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Pancreatic Neoplasms: HELP
Articles by Ate van der Gaast
Based on 4 articles published since 2010
(Why 4 articles?)
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Between 2010 and 2020, Ate van der Gaast wrote the following 4 articles about Pancreatic Neoplasms.
 
+ Citations + Abstracts
1 Clinical Trial Nurse-led follow-up at home vs. conventional medical outpatient clinic follow-up in patients with incurable upper gastrointestinal cancer: a randomized study. 2014

Uitdehaag, Madeleen J / van Putten, Paul G / van Eijck, Casper H J / Verschuur, Els M L / van der Gaast, Ate / Pek, Chulja J / van der Rijt, Carin C D / de Man, Rob A / Steyerberg, Ewout W / Laheij, Robert J F / Siersema, Peter D / Spaander, Manon C W / Kuipers, Ernst J. ·Erasmus MC University Medical Center Rotterdam, The Netherlands. Electronic address: uitdehaag@go-spirit.nl. · Erasmus MC University Medical Center Rotterdam, The Netherlands. ·J Pain Symptom Manage · Pubmed #23880585.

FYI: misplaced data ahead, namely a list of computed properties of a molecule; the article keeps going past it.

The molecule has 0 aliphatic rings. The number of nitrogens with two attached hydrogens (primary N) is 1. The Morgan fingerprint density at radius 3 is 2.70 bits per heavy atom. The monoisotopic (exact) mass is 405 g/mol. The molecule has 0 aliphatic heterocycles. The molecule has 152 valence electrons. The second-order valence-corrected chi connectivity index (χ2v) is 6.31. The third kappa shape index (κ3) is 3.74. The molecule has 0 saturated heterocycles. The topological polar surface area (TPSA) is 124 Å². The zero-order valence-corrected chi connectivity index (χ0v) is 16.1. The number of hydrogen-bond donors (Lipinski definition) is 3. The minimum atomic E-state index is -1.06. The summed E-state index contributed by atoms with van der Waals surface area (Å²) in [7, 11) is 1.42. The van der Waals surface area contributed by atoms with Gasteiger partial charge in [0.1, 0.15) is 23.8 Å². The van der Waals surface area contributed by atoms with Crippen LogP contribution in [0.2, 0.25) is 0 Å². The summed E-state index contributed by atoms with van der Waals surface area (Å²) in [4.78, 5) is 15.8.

ABSTRACT: CONTEXT: Upper gastrointestinal cancer is associated with a poor prognosis. The multidimensional problems of incurable patients require close monitoring and frequent support, which cannot sufficiently be provided during conventional one to two month follow-up visits to the outpatient clinic. OBJECTIVES: To compare nurse-led follow-up at home with conventional medical follow-up in the outpatient clinic for patients with incurable primary or recurrent esophageal, pancreatic, or hepatobiliary cancer. METHODS: Patients were randomized to nurse-led follow-up at home or conventional medical follow-up in the outpatient clinic. Outcome parameters were quality of life (QoL), patient satisfaction, and health care consumption, measured by different questionnaires at one and a half and four months after randomization. As well, cost analyses were done for both follow-up strategies in the first four months. RESULTS: In total, 138 patients were randomized, of which 66 (48%) were evaluable. At baseline, both groups were similar with respect to clinical and sociodemographic characteristics and health-related QoL. Patients in the nurse-led follow-up group were significantly more satisfied with the visits, whereas QoL and health care consumption within the first four months were comparable between the two groups. Nurse-led follow-up was less expensive than conventional medical follow-up. However, the total costs for the first four months of follow-up in this study were higher in the nurse-led follow-up group because of a higher frequency of visits. CONCLUSION: The results suggest that conventional medical follow-up is interchangeable with nurse-led follow-up. A cost utility study is necessary to determine the preferred frequency and duration of the home visits.